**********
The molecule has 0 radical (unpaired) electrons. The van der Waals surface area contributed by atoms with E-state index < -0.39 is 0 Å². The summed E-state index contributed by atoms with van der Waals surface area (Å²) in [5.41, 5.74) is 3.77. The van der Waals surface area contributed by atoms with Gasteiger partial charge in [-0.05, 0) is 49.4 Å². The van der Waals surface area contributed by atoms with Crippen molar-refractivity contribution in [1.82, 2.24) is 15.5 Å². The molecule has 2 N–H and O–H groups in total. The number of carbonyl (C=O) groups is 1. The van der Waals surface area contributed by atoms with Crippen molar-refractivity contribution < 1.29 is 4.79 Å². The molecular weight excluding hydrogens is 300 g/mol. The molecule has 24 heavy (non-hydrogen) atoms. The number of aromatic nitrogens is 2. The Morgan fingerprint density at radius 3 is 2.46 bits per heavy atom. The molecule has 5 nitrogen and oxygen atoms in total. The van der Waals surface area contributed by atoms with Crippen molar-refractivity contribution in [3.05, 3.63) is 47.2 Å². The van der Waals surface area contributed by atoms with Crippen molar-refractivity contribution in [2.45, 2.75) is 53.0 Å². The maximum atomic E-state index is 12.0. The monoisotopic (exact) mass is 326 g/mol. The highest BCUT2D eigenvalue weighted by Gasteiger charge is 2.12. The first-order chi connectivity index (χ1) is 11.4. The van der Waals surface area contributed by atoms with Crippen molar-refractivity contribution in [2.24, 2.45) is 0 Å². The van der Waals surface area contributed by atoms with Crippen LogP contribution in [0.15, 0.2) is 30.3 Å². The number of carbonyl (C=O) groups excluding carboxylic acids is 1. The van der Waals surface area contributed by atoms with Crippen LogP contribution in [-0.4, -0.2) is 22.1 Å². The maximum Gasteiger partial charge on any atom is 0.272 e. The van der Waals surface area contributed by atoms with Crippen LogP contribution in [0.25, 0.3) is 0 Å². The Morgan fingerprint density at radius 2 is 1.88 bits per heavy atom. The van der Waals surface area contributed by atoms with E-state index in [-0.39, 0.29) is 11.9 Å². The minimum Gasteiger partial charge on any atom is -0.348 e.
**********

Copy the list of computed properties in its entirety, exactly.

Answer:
The molecule has 0 radical (unpaired) electrons. The van der Waals surface area contributed by atoms with E-state index < -0.39 is 0 Å². The summed E-state index contributed by atoms with van der Waals surface area (Å²) in [5.41, 5.74) is 3.77. The van der Waals surface area contributed by atoms with Gasteiger partial charge in [-0.05, 0) is 49.4 Å². The van der Waals surface area contributed by atoms with Crippen molar-refractivity contribution in [1.82, 2.24) is 15.5 Å². The molecule has 2 N–H and O–H groups in total. The number of carbonyl (C=O) groups is 1. The van der Waals surface area contributed by atoms with Crippen molar-refractivity contribution < 1.29 is 4.79 Å². The molecular weight excluding hydrogens is 300 g/mol. The molecule has 24 heavy (non-hydrogen) atoms. The number of aromatic nitrogens is 2. The Morgan fingerprint density at radius 3 is 2.46 bits per heavy atom. The molecule has 5 nitrogen and oxygen atoms in total. The van der Waals surface area contributed by atoms with Crippen molar-refractivity contribution in [3.05, 3.63) is 47.2 Å². The van der Waals surface area contributed by atoms with Crippen molar-refractivity contribution in [2.45, 2.75) is 53.0 Å². The maximum atomic E-state index is 12.0. The monoisotopic (exact) mass is 326 g/mol. The highest BCUT2D eigenvalue weighted by Gasteiger charge is 2.12. The first-order chi connectivity index (χ1) is 11.4. The van der Waals surface area contributed by atoms with Crippen molar-refractivity contribution in [2.24, 2.45) is 0 Å². The van der Waals surface area contributed by atoms with Crippen LogP contribution in [0.15, 0.2) is 30.3 Å². The number of carbonyl (C=O) groups excluding carboxylic acids is 1. The van der Waals surface area contributed by atoms with Crippen LogP contribution in [-0.4, -0.2) is 22.1 Å². The maximum Gasteiger partial charge on any atom is 0.272 e. The van der Waals surface area contributed by atoms with Crippen LogP contribution in [0.25, 0.3) is 0 Å². The Morgan fingerprint density at radius 2 is 1.88 bits per heavy atom. The van der Waals surface area contributed by atoms with E-state index in [-0.39, 0.29) is 11.9 Å². The minimum Gasteiger partial charge on any atom is -0.348 e.